Alright, that’s a bit of a hyperbole, but not to a great extent. During the exploration trek, we could count on one hand the number of human beings we encountered on the entire trail, all shephards and zero trekkers! As per the locals, only a few trekkers can be expected, basically limited to the month of September, as they attempt to cross the physically taxing Bara Bangal Trek off their bucket list. Regardless of when you go for this trek, chances are you’ll find yourself to be the only ones there and that’s the surest way of connecting with nature – no point running away from your urban life to ultimately finding yourself at congested camping grounds. Moreover, as Kalihani Pass gains momentum, it may help provide the much-needed respite for other popular treks near Manali that have become increasingly crowded.
Now, how many times have you been promised splendid meadow views? And how many times has it happened that lush green mountainscapes, a beautiful sight from afar, have turned into not-so-impressive grassy patches full of dung as you got closer? Believe me, it’s not such a rare occurrence at the campsites of highly popular treks. In juxtaposition, the Kalihani Pass trek has one jaw-dropping meadow after another, stunningly beautiful from a distance and equally wondrous as you get closer. Not only are the upper slopes loaded with blossoming flowers, the lower meadows, once you’re close enough, makes one feel that they’re meandering through a well-maintained garden. It may sound too good to be true, indeed our campsite at Riyali Thatch convinced us as if we’re camping right in the middle of Munnar’s tea-estates!
Accompanying you, through large sections of the trek, will be the mesmerizing views of the Pir Panjal range. Standing atop the Kalihani Pass, one gets marvellous views of the Dhauladhar range as well. However, it’s the Indrasan and Deo Tibba Peak that fetch you the top return for your buck. During the summit attempt, as the dark of the night fades away welcoming a new dawn, the first rays of the morning sun illuminate the towering peaks, bringing the entire valley to life. It is an absolute sight to behold, energizing you to be able to climb higher and higher!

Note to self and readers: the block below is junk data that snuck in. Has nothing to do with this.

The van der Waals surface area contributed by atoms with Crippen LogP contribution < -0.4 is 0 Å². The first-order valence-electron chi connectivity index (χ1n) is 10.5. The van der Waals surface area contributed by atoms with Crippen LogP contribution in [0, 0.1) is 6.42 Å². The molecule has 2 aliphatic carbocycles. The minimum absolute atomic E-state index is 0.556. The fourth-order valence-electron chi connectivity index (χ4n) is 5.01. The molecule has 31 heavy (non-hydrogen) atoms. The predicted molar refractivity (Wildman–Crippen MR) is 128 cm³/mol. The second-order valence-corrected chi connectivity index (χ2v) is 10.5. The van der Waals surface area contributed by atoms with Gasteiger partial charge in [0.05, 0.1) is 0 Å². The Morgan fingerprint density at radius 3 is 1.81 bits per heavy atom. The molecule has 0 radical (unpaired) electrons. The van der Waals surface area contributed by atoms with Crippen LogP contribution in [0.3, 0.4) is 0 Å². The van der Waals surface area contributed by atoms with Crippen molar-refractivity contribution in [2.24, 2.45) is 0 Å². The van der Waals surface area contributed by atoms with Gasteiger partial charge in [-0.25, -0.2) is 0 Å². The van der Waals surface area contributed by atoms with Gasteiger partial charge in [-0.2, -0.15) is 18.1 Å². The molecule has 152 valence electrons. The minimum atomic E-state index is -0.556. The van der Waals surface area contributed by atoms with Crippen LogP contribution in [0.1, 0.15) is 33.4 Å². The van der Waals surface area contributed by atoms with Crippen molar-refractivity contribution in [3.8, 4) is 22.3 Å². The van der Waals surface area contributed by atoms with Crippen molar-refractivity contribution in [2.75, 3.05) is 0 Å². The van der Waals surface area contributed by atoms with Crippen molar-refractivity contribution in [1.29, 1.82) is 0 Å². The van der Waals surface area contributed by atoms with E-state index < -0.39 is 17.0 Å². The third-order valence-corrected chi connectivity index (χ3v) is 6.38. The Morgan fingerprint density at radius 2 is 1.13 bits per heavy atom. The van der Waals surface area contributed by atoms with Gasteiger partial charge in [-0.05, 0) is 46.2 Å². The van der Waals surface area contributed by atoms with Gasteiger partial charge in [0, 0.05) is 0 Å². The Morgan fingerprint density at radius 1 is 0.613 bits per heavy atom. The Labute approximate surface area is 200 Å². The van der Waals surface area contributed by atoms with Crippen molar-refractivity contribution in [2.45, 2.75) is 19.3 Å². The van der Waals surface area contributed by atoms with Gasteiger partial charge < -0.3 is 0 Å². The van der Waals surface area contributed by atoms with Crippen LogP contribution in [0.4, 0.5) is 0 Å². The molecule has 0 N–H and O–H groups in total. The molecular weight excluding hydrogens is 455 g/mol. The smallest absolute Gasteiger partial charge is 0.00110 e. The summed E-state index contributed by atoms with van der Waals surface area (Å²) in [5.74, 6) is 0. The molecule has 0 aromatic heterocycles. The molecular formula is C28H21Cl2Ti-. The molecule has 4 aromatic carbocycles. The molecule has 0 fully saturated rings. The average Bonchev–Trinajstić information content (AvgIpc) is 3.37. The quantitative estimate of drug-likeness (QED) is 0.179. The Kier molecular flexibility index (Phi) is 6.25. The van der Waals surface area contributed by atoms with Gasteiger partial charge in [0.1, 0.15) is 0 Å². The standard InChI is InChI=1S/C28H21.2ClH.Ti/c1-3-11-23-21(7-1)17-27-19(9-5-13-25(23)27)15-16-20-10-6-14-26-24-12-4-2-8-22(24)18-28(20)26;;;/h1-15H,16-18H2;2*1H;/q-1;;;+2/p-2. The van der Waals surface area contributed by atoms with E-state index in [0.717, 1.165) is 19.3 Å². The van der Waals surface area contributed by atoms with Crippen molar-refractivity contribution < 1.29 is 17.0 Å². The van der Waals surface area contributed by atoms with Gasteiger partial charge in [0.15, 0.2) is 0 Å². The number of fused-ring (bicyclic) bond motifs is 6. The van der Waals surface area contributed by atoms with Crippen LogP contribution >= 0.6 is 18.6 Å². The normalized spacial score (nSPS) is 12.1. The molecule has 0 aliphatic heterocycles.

6. Bonus Features
When it comes to soaking in some additional mountain beauty, it’s acceptable to be a little bit greedy. And to satiate that endless desire, we are fortunate enough to have two bonus features on this trail. On one hand, we have the option of adding Khanpari Tibba, an easily scalable peak (4025m) to the excursion. Summiting any peak is undoubtedly a feather in your cap, and on top of that, it is undeniably the best spot to enjoy the views of the Beas River Valley. On the other hand, our trek makes us visit a small tarn named Rani Sui Lake(3990m). The magnificently pristine lake is surrounded by meadows and provides 360 degrees panoramic views of the Pir Panjal and Dhauladhar ranges. This trail is full of wonders, isn’t it?
7. The Pass Itself
Well, the endgame of the entire excursion has to be worth the effort, wouldn’t you agree? Assuredly, this trek checks all the tick boxes! After a gradual ascent as we start from the base camp, the climb becomes too steep too soon and doesn’t concede all the way to the pass. A quick ascent of 800m in just a few hours is mostly the reason why this trek isn’t considered easy. Moreover, negotiating endless scree and risky moraines requires the climber to have solid trekking know-how.
Let us know in the comments sections below if you’ve been impacted enough to venture to this hidden gem and add Kalihani Pass to your trekking resume. In the end, the boundless thrill the path entails, along with the feeling of accomplishment one achieves once they make it to the pass is what makes the entire trek an absolute must for our trekking community!